News From 2016
NEWTON, Miss. -- Landowners and producers who want to learn more about alfalfa production can attend a workshop next month in Newton.
The Mississippi State University Coastal Plain Branch Experiment Station will host an alfalfa hay production and equipment demonstration May 19.
STARKVILLE, Miss. -- Researchers at the Mississippi State University College of Veterinary Medicine pioneered a technique that can help advance the study of one of the deadliest foodborne bacteria in the United States.
Listeria monocytogenes, the bacterium that causes listeriosis, ranks No. 3 among the top five domestically acquired foodborne pathogens that cause death, according to 2011 estimates by the Centers for Disease Control and Prevention.
PICAYUNE, Miss. -- Gardening enthusiasts can learn how to attract pollinators during a two-part program at the Mississippi State University Crosby Arboretum on May 21.
Heather Sullivan, a botanist with the Mississippi Department of Wildlife, Fisheries and Parks, will kick off the program with a habitat walk through the arboretum grounds from 10 to 11 a.m. On the tour, she will focus on the pollinators and native plants in each habitat.
TYLERTOWN, Miss. -- Cattle producers in Louisiana and Mississippi can learn about animal handling and health issues during the Mississippi/Louisiana Beef and Forage Field Day May 21.
The event begins with registration at 8:45 a.m. at the Livestock Producers Sale Barn on Highway 98 East in Tylertown, Mississippi.
Experts with the Mississippi State University Extension Service and Mississippi Agricultural and Forestry Experiment Station will join industry professionals to discuss low-stress animal handling and new vaccination regulations.
One of the most fun parts of serving as the Southern Gardener is getting to share so many great plants with gardeners all across Mississippi and beyond. Some plants are new introductions, some are old reliable choices, and all get to be called my favorite from time to time.
POPLARVILLE, Miss. -- Mississippi’s small towns and rural communities have a lot to offer visitors, and developing those tourism resources will be the focus of a two-day workshop at Pearl River Community College in Poplarville.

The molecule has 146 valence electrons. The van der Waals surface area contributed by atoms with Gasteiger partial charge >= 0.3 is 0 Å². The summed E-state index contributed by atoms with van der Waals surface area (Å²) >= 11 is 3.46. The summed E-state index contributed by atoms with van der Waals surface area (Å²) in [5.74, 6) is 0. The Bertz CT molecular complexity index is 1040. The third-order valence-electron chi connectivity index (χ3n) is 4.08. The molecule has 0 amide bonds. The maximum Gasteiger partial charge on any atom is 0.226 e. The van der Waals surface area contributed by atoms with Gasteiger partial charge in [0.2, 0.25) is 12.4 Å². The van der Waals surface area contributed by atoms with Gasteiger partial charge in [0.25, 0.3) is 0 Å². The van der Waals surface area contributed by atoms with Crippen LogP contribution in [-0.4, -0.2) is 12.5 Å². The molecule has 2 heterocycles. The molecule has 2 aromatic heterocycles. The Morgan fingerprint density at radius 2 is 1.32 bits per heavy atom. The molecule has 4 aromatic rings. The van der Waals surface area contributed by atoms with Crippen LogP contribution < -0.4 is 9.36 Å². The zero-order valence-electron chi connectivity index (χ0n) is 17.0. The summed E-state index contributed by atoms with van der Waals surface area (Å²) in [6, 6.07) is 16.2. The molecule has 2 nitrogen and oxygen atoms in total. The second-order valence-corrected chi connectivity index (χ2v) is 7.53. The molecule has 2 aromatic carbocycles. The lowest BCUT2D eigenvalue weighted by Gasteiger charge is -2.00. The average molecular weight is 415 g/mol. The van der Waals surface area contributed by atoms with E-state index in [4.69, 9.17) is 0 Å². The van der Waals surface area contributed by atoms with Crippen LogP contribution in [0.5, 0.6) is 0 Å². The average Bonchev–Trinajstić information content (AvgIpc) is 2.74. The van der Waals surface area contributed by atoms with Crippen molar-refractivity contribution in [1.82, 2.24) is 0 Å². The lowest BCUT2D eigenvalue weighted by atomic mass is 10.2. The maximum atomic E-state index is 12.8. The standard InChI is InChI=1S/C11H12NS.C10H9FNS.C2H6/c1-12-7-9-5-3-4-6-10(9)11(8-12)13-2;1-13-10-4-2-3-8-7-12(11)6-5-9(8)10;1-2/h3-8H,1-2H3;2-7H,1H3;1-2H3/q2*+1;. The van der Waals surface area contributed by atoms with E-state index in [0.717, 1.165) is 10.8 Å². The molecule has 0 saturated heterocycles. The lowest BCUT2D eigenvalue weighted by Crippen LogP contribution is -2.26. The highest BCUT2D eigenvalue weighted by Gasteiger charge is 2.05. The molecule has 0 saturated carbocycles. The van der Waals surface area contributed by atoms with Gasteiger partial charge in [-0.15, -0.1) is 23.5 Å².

STARKVILLE, Miss. -- The Mississippi State University Extension Service will host a daylong queen-rearing workshop at the MSU Apiculture Lab on April 30.
The workshop will cover the benefits of raising queen bees, preparing a quality cell builder, troubleshooting problems with queen rearing, and grafting and non-grafting techniques. PowerPoint sessions will begin in the morning, followed by hands-on demonstrations and grafting practice in the afternoon.
RAYMOND, Miss. -- Spring is a favorite time year for many people who enjoy watching the outdoors come alive with fields of flowers, groves of small budding trees, mixed forests exploding with new growth and the heavens filled with singing birds.
STARKVILLE, Miss. -- Frequent spring rains and standing water have kept farmers out of their fields, reducing expectations for the state’s corn crop.
Erick Larson, grain crops specialist with the Mississippi State University Extension Service, said growers are struggling to plant the amount of corn they intended. The U.S. Department of Agriculture predicted Mississippi’s corn acreage would be 800,000, up 57 percent from last year’s 510,000 acres.
From left, kindergarteners Garrison Baker, Knox Smith and Piper Graves learn about painted lady butterflies with Lois Connington, keeper of the Insect Zoo at Mississippi State University’s Clay Lyle Entomology Building on Thursday, April 14, 2016 in Starkville, Miss. (Photo by MSU Extension Service/Kat Lawrence)
COLUMBUS, Miss. -- The fear of being stung by thousands of swarming bees typically sends people running for a can of pesticide.
But swarming is a dramatic display of democracy in action and can be a source of wonder instead of panic for those who understand what is going on.